This March, Bravo screened a highly recommended three part documentary on the early Toronto rock & roll scene in the 1950’s and 60’s: Yonge Street: Toronto Rock & Roll Stories, directed by Bruce McDonald.
From the early roots of r&b and soul, to the raunchy atmosphere of the Yonge Street bars, and the original Club Bluenote, it features some classic sounds and photos, and interviews with some of the key figures – famous and not. Among its highlights:
- Charting the growth and influence of Robbie Robertson, from a 14 or 15 year old guitar star, to the brilliant guitarist with Ronnie Hawkins. After he and the band left Hawkins, someone working for Dylans’s manager, Albert Grossman told Bob Dylan that he had to go to Toronto to see Levon & the Hawks. When they returned to Toronto backing Dylan at Massey Hall, a Toronto Star review called them a “third rate Yonge Street rock & roll band”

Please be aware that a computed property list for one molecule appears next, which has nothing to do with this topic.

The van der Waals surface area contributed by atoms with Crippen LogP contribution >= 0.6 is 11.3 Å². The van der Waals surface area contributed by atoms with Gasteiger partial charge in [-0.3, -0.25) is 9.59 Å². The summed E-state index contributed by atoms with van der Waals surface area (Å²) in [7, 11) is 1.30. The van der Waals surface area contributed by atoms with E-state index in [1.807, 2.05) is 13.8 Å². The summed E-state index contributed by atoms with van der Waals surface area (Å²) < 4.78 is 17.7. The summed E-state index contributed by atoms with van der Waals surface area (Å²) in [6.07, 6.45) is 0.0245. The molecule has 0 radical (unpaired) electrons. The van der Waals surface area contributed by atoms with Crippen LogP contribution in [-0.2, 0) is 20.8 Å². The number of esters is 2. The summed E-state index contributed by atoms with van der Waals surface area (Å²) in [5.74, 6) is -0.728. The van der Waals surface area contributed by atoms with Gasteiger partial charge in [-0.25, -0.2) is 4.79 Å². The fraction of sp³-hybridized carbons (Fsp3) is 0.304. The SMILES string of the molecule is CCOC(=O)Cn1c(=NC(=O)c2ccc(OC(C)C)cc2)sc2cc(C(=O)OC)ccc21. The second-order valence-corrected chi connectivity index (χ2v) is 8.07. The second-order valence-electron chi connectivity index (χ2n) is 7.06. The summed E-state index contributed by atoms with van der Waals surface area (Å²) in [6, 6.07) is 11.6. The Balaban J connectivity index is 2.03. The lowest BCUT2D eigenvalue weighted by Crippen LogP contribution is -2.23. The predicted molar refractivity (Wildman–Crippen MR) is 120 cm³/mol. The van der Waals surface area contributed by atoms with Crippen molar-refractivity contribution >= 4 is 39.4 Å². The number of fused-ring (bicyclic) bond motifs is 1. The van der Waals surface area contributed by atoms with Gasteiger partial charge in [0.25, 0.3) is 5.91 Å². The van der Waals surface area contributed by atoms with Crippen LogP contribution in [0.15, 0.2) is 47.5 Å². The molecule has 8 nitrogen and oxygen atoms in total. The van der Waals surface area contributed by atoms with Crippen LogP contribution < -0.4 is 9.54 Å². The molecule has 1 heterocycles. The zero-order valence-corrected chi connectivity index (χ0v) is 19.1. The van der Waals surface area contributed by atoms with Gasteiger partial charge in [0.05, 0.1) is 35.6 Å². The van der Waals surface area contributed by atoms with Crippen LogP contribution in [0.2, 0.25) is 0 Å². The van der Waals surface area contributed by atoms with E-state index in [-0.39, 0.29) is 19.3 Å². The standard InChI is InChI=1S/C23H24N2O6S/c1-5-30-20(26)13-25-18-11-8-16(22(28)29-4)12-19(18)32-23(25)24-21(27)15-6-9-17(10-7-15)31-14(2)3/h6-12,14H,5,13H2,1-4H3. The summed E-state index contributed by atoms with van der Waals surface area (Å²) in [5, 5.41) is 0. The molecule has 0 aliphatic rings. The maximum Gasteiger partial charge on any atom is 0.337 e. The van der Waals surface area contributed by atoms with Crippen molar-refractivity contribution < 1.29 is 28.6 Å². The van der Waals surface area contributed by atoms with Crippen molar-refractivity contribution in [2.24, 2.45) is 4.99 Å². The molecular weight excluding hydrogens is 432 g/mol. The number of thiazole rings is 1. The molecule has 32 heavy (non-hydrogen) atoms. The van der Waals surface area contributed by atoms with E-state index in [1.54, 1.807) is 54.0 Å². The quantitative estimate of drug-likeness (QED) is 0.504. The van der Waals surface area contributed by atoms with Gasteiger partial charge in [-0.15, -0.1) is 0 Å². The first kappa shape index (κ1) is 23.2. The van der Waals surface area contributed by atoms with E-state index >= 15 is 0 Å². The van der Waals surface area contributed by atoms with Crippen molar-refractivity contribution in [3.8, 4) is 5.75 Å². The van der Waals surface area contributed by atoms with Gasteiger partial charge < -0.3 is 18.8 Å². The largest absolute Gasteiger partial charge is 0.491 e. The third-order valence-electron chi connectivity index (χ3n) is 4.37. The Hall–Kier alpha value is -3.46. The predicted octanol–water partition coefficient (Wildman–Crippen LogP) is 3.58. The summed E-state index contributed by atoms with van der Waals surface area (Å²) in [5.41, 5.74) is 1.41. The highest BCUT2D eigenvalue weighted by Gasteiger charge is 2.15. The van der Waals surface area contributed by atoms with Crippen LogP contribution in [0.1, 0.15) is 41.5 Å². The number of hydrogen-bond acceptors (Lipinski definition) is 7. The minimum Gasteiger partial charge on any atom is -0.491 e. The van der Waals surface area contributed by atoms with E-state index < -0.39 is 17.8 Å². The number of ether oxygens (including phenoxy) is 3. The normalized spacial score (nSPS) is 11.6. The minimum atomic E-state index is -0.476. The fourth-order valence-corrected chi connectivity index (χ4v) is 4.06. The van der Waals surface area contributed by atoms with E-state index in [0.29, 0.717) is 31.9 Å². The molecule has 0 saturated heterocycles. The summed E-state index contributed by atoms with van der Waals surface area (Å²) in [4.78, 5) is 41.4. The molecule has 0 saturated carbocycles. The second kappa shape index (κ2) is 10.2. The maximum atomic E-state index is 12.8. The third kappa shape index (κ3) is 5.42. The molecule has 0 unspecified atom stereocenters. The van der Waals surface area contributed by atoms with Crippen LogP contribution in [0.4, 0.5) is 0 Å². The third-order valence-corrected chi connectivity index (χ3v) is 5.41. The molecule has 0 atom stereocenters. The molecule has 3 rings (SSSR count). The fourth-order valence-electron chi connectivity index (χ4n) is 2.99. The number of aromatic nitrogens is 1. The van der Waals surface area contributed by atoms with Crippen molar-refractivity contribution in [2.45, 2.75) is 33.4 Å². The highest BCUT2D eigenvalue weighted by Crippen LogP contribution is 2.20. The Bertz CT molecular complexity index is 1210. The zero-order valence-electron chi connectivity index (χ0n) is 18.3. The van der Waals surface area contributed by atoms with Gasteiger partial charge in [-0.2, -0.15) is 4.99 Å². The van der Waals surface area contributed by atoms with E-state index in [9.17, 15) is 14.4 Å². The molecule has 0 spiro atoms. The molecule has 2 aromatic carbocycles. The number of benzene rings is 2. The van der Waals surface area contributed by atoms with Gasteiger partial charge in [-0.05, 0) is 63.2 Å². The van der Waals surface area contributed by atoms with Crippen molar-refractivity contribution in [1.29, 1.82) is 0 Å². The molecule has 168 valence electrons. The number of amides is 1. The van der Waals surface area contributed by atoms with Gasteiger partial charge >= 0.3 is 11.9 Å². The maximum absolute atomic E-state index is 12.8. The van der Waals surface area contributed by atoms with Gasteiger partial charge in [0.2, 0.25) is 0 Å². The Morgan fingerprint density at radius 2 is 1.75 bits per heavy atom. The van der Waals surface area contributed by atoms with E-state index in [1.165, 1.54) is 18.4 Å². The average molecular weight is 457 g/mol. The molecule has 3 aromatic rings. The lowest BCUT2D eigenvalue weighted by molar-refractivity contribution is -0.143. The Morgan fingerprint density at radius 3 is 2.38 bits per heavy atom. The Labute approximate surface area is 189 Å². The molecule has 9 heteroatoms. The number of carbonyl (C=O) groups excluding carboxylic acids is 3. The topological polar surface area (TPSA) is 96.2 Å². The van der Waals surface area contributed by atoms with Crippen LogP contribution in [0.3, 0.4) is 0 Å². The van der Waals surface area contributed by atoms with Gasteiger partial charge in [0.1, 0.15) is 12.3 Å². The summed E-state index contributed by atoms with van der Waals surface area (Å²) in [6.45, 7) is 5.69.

- Local r&b singer Eric Mercury describing the night that his father, a church minister came into the Bluenote, and physically dragged him out. “I was a star… mohair suit, mohair buttons, patent leather hair. Do you know how embarrasing that was?”
- The story of 15 year old Little Stevie Wonder showing up at the Bluenote and sitting in on drums
- What a world apart Yonge & Yorkville were.
- David Clayton Thomas touring Yonge today. “And the Zanzibar tavern is still there!” he proclaims happily. Reading its sign, he says, ” ‘Couch dancing’ ? They had that back then… they just didn’t call it that”
All three parts available online here.